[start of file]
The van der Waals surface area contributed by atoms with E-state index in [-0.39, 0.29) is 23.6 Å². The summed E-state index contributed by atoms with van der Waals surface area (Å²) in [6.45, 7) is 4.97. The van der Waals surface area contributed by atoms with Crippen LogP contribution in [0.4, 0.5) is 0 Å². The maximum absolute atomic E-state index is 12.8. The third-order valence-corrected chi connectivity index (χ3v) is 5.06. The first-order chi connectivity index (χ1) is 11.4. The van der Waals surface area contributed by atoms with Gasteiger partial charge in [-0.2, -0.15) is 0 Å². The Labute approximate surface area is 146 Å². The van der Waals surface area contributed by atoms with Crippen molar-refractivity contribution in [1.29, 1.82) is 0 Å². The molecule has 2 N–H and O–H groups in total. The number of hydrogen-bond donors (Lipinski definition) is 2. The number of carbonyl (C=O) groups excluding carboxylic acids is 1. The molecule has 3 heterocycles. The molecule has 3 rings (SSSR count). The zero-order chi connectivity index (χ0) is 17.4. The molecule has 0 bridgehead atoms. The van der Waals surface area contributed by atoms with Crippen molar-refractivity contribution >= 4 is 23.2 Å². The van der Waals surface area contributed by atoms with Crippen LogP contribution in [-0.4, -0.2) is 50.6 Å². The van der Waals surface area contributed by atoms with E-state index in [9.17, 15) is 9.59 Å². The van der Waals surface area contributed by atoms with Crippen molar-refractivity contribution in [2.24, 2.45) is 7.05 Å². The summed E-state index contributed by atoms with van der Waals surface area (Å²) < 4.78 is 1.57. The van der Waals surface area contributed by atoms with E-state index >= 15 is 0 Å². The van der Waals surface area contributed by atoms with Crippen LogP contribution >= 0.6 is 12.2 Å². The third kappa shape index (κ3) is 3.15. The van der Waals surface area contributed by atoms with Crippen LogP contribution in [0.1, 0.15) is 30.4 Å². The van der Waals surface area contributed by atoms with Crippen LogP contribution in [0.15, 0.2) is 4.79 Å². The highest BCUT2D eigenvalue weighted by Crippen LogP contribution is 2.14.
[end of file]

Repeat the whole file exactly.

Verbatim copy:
The van der Waals surface area contributed by atoms with E-state index in [-0.39, 0.29) is 23.6 Å². The summed E-state index contributed by atoms with van der Waals surface area (Å²) in [6.45, 7) is 4.97. The van der Waals surface area contributed by atoms with Crippen LogP contribution in [0.4, 0.5) is 0 Å². The maximum absolute atomic E-state index is 12.8. The third-order valence-corrected chi connectivity index (χ3v) is 5.06. The first-order chi connectivity index (χ1) is 11.4. The van der Waals surface area contributed by atoms with Gasteiger partial charge in [-0.2, -0.15) is 0 Å². The Labute approximate surface area is 146 Å². The van der Waals surface area contributed by atoms with Crippen molar-refractivity contribution in [1.29, 1.82) is 0 Å². The molecule has 2 N–H and O–H groups in total. The number of hydrogen-bond donors (Lipinski definition) is 2. The number of carbonyl (C=O) groups excluding carboxylic acids is 1. The molecule has 3 heterocycles. The molecule has 3 rings (SSSR count). The zero-order chi connectivity index (χ0) is 17.4. The molecule has 0 bridgehead atoms. The van der Waals surface area contributed by atoms with Crippen molar-refractivity contribution >= 4 is 23.2 Å². The van der Waals surface area contributed by atoms with Crippen LogP contribution in [-0.4, -0.2) is 50.6 Å². The van der Waals surface area contributed by atoms with E-state index in [9.17, 15) is 9.59 Å². The van der Waals surface area contributed by atoms with Crippen molar-refractivity contribution in [2.24, 2.45) is 7.05 Å². The summed E-state index contributed by atoms with van der Waals surface area (Å²) < 4.78 is 1.57. The van der Waals surface area contributed by atoms with E-state index >= 15 is 0 Å². The van der Waals surface area contributed by atoms with Crippen LogP contribution >= 0.6 is 12.2 Å². The third kappa shape index (κ3) is 3.15. The van der Waals surface area contributed by atoms with Crippen LogP contribution in [0.1, 0.15) is 30.4 Å². The van der Waals surface area contributed by atoms with Crippen LogP contribution in [0.15, 0.2) is 4.79 Å². The highest BCUT2D eigenvalue weighted by Crippen LogP contribution is 2.14.